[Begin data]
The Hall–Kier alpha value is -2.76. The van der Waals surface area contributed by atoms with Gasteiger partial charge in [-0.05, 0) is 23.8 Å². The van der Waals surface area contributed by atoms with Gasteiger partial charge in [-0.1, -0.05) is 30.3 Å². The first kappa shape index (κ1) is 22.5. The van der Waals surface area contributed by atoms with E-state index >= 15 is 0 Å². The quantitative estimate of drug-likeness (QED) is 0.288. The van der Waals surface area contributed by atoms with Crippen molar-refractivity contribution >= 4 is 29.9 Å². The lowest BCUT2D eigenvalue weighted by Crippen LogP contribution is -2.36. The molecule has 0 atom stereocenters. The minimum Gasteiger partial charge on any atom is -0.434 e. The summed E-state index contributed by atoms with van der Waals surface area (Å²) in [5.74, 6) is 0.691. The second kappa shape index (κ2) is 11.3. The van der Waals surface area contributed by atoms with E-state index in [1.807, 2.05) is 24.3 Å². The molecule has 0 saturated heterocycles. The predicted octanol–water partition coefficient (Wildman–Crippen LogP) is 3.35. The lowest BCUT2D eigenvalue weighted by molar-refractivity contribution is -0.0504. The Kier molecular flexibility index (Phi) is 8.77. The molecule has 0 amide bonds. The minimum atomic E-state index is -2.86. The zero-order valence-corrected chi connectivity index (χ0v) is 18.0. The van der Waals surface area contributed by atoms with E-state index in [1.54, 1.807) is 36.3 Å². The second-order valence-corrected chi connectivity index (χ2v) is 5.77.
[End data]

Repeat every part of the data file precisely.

The Hall–Kier alpha value is -2.76. The van der Waals surface area contributed by atoms with Gasteiger partial charge in [-0.05, 0) is 23.8 Å². The van der Waals surface area contributed by atoms with Gasteiger partial charge in [-0.1, -0.05) is 30.3 Å². The first kappa shape index (κ1) is 22.5. The van der Waals surface area contributed by atoms with E-state index >= 15 is 0 Å². The quantitative estimate of drug-likeness (QED) is 0.288. The van der Waals surface area contributed by atoms with Crippen molar-refractivity contribution >= 4 is 29.9 Å². The lowest BCUT2D eigenvalue weighted by Crippen LogP contribution is -2.36. The molecule has 0 atom stereocenters. The minimum Gasteiger partial charge on any atom is -0.434 e. The summed E-state index contributed by atoms with van der Waals surface area (Å²) in [5.74, 6) is 0.691. The second kappa shape index (κ2) is 11.3. The van der Waals surface area contributed by atoms with E-state index in [1.807, 2.05) is 24.3 Å². The molecule has 0 saturated heterocycles. The predicted octanol–water partition coefficient (Wildman–Crippen LogP) is 3.35. The lowest BCUT2D eigenvalue weighted by molar-refractivity contribution is -0.0504. The Kier molecular flexibility index (Phi) is 8.77. The molecule has 0 amide bonds. The minimum atomic E-state index is -2.86. The zero-order valence-corrected chi connectivity index (χ0v) is 18.0. The van der Waals surface area contributed by atoms with E-state index in [1.54, 1.807) is 36.3 Å². The second-order valence-corrected chi connectivity index (χ2v) is 5.77.